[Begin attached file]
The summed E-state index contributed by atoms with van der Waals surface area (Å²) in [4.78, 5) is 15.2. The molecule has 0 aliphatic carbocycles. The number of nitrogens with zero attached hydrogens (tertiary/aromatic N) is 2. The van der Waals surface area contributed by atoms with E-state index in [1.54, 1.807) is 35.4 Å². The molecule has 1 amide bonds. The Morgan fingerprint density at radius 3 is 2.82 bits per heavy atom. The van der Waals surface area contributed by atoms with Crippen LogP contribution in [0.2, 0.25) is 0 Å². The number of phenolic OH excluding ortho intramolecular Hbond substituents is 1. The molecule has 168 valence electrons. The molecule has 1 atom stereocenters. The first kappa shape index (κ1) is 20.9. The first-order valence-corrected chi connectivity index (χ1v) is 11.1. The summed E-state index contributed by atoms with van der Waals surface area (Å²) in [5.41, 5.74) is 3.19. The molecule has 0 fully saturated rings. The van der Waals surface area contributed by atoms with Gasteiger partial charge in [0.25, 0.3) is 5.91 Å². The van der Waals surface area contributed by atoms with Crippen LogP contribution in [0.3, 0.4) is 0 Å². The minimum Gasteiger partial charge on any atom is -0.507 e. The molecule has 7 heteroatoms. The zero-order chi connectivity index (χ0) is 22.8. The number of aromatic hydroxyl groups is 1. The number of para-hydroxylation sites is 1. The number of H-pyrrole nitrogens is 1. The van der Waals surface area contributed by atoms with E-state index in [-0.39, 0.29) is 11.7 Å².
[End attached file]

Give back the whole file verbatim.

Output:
The summed E-state index contributed by atoms with van der Waals surface area (Å²) in [4.78, 5) is 15.2. The molecule has 0 aliphatic carbocycles. The number of nitrogens with zero attached hydrogens (tertiary/aromatic N) is 2. The van der Waals surface area contributed by atoms with E-state index in [1.54, 1.807) is 35.4 Å². The molecule has 1 amide bonds. The Morgan fingerprint density at radius 3 is 2.82 bits per heavy atom. The van der Waals surface area contributed by atoms with Crippen LogP contribution in [0.2, 0.25) is 0 Å². The number of phenolic OH excluding ortho intramolecular Hbond substituents is 1. The molecule has 168 valence electrons. The molecule has 1 atom stereocenters. The first kappa shape index (κ1) is 20.9. The first-order valence-corrected chi connectivity index (χ1v) is 11.1. The summed E-state index contributed by atoms with van der Waals surface area (Å²) in [5.41, 5.74) is 3.19. The molecule has 0 fully saturated rings. The van der Waals surface area contributed by atoms with Gasteiger partial charge in [0.25, 0.3) is 5.91 Å². The van der Waals surface area contributed by atoms with Crippen LogP contribution in [0.3, 0.4) is 0 Å². The minimum Gasteiger partial charge on any atom is -0.507 e. The molecule has 7 heteroatoms. The zero-order chi connectivity index (χ0) is 22.8. The number of aromatic hydroxyl groups is 1. The number of para-hydroxylation sites is 1. The number of H-pyrrole nitrogens is 1. The van der Waals surface area contributed by atoms with E-state index in [-0.39, 0.29) is 11.7 Å².